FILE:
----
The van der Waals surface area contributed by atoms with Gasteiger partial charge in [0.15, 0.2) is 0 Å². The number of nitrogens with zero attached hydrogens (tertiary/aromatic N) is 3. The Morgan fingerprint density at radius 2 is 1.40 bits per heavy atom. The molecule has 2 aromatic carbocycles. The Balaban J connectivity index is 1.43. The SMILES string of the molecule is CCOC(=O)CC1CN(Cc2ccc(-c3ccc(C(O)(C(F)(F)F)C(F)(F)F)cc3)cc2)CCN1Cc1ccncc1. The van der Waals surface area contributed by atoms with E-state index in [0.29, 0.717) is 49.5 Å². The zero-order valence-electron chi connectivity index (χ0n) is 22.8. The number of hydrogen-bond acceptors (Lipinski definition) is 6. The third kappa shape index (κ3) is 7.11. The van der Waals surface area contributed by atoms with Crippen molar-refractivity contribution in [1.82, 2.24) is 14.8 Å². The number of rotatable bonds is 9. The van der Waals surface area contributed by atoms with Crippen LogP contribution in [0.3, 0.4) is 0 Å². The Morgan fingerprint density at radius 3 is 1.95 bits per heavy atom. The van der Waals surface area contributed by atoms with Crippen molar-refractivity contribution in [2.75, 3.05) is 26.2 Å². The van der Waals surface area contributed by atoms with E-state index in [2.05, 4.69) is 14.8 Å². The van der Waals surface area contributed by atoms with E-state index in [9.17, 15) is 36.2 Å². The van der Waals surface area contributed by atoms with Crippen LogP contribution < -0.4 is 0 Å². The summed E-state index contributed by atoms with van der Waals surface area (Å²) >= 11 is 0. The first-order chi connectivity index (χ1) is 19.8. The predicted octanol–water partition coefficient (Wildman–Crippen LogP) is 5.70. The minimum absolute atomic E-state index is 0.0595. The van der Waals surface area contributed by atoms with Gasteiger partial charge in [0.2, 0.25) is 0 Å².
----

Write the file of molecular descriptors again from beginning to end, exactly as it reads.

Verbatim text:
The van der Waals surface area contributed by atoms with Gasteiger partial charge in [0.15, 0.2) is 0 Å². The number of nitrogens with zero attached hydrogens (tertiary/aromatic N) is 3. The Morgan fingerprint density at radius 2 is 1.40 bits per heavy atom. The molecule has 2 aromatic carbocycles. The Balaban J connectivity index is 1.43. The SMILES string of the molecule is CCOC(=O)CC1CN(Cc2ccc(-c3ccc(C(O)(C(F)(F)F)C(F)(F)F)cc3)cc2)CCN1Cc1ccncc1. The van der Waals surface area contributed by atoms with E-state index in [0.29, 0.717) is 49.5 Å². The zero-order valence-electron chi connectivity index (χ0n) is 22.8. The number of hydrogen-bond acceptors (Lipinski definition) is 6. The third kappa shape index (κ3) is 7.11. The van der Waals surface area contributed by atoms with Crippen molar-refractivity contribution in [1.82, 2.24) is 14.8 Å². The number of rotatable bonds is 9. The van der Waals surface area contributed by atoms with Crippen LogP contribution in [0.3, 0.4) is 0 Å². The Morgan fingerprint density at radius 3 is 1.95 bits per heavy atom. The van der Waals surface area contributed by atoms with Crippen molar-refractivity contribution in [2.75, 3.05) is 26.2 Å². The van der Waals surface area contributed by atoms with E-state index in [2.05, 4.69) is 14.8 Å². The van der Waals surface area contributed by atoms with E-state index in [9.17, 15) is 36.2 Å². The van der Waals surface area contributed by atoms with Crippen LogP contribution < -0.4 is 0 Å². The summed E-state index contributed by atoms with van der Waals surface area (Å²) >= 11 is 0. The first-order chi connectivity index (χ1) is 19.8. The predicted octanol–water partition coefficient (Wildman–Crippen LogP) is 5.70. The minimum absolute atomic E-state index is 0.0595. The van der Waals surface area contributed by atoms with Gasteiger partial charge in [0.2, 0.25) is 0 Å².